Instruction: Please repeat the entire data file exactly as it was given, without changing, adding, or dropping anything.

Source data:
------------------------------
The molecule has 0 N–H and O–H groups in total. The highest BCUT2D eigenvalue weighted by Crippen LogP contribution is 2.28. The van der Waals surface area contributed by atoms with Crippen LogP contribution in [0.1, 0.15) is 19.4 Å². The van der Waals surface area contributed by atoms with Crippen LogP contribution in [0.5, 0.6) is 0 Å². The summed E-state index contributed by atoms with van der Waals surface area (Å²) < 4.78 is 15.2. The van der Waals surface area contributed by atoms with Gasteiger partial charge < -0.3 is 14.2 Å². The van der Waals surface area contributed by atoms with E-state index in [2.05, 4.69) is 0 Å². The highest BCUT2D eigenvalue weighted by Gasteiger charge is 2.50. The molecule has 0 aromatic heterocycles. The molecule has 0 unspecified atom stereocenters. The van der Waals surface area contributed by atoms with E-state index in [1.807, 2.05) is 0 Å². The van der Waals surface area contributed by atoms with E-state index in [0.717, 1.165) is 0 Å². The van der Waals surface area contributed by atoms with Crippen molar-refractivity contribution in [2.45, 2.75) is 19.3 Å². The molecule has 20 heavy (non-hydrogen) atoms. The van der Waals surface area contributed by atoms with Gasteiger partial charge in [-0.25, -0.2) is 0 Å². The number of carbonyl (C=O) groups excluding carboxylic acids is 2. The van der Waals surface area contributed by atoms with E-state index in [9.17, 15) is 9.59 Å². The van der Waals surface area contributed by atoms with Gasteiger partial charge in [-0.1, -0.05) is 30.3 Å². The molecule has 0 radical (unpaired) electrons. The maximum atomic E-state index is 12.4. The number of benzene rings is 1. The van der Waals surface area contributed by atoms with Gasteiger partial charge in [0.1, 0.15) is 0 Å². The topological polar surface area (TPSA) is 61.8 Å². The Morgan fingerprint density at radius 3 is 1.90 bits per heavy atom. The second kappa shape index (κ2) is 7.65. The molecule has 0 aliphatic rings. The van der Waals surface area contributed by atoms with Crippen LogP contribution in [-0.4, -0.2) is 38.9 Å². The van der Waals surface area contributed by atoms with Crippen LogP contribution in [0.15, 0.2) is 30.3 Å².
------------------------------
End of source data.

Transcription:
The molecule has 0 N–H and O–H groups in total. The highest BCUT2D eigenvalue weighted by Crippen LogP contribution is 2.28. The van der Waals surface area contributed by atoms with Crippen LogP contribution in [0.1, 0.15) is 19.4 Å². The van der Waals surface area contributed by atoms with Crippen LogP contribution in [0.5, 0.6) is 0 Å². The summed E-state index contributed by atoms with van der Waals surface area (Å²) < 4.78 is 15.2. The van der Waals surface area contributed by atoms with Gasteiger partial charge < -0.3 is 14.2 Å². The van der Waals surface area contributed by atoms with E-state index in [2.05, 4.69) is 0 Å². The highest BCUT2D eigenvalue weighted by Gasteiger charge is 2.50. The molecule has 0 aromatic heterocycles. The molecule has 0 unspecified atom stereocenters. The van der Waals surface area contributed by atoms with E-state index in [1.807, 2.05) is 0 Å². The van der Waals surface area contributed by atoms with E-state index in [0.717, 1.165) is 0 Å². The van der Waals surface area contributed by atoms with Crippen molar-refractivity contribution in [2.45, 2.75) is 19.3 Å². The molecule has 20 heavy (non-hydrogen) atoms. The van der Waals surface area contributed by atoms with Gasteiger partial charge in [-0.25, -0.2) is 0 Å². The number of carbonyl (C=O) groups excluding carboxylic acids is 2. The van der Waals surface area contributed by atoms with E-state index in [9.17, 15) is 9.59 Å². The van der Waals surface area contributed by atoms with Gasteiger partial charge in [-0.1, -0.05) is 30.3 Å². The molecule has 0 radical (unpaired) electrons. The maximum atomic E-state index is 12.4. The number of benzene rings is 1. The van der Waals surface area contributed by atoms with Gasteiger partial charge in [0.1, 0.15) is 0 Å². The topological polar surface area (TPSA) is 61.8 Å². The Morgan fingerprint density at radius 3 is 1.90 bits per heavy atom. The second kappa shape index (κ2) is 7.65. The molecule has 0 aliphatic rings. The van der Waals surface area contributed by atoms with Crippen LogP contribution in [-0.4, -0.2) is 38.9 Å². The van der Waals surface area contributed by atoms with Crippen LogP contribution in [0.15, 0.2) is 30.3 Å².